I can tell I've had a good Dream Quest run if I look back at my phone's camera roll and see a bunch of screenshots
. (Also, I can tell because I remember playing the game.)
Typically, you want to get rid of weak cards and make your deck very potent in that game. The ranger is one of the classes that facilitates a contrary strategy. The ranger gets a lot of opportunities for equipment slots. Last night, I decided to just take as many as I could. In the end, I ended up with six.
The ranger, like most of the classes, starts off with a lot of "Attack 1" cards, which are fairly useless. They do 1 damage and nothing else. This time, I kept all of these cards because I was able to pick up a lot of things that made them valuable:
1) Scimitars: These let you play a copy of any card named Attack whenever you play an attack card. I used the mushroom field to duplicate this piece of equipment so I had two Scimitars cards.
2) Donnerschwert: It deals a point of lightning damage every time an attack card is played.
3) Cruel: This was a talent, rather than a piece of equipment, but it added one damage to every source of physical I played.
4) Expose: This was an action card (so I had to be lucky enough to draw it, unlike the above three enhancers) that added 2 damage to every source of damage I played.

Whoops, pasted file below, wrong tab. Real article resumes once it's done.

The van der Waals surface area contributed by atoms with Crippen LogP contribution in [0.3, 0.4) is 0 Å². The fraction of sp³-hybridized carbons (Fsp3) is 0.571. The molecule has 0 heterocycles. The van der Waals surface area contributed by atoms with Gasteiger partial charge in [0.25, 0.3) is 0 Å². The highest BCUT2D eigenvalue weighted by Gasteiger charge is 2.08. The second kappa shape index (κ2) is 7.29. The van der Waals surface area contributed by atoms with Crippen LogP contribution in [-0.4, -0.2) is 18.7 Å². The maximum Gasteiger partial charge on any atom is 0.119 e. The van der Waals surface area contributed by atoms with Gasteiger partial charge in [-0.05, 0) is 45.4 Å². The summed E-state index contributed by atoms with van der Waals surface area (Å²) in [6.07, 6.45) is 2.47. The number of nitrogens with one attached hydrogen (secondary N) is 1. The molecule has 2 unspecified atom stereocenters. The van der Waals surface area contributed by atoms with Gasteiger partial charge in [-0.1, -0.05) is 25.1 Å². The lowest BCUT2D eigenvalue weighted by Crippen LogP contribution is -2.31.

So, playing a single Attack 1 card meant I actually played 3, due to the Scimitars. Then, Donnerschwert added a point of damage to each of those, and Cruel added 1. The result of playing the one card was 9 damage. If had happened to play Expose, then the total would be 15 damage.
Because I had a lot of things that let you draw extra cards, I sometimes played 5 attack cards a turn (some of them Attack 3 instead of Attack 1) resulting in 15 being played for at least 45 points of damage.
Then, I had a bunch of armor to help with not getting hurt. Most battles on the penultimate level (the last level has just the final boss) took two turns.
It's really impressive that Dream Quest 1) is still worth playing after five years and 2) facilitates very different approaches to the game.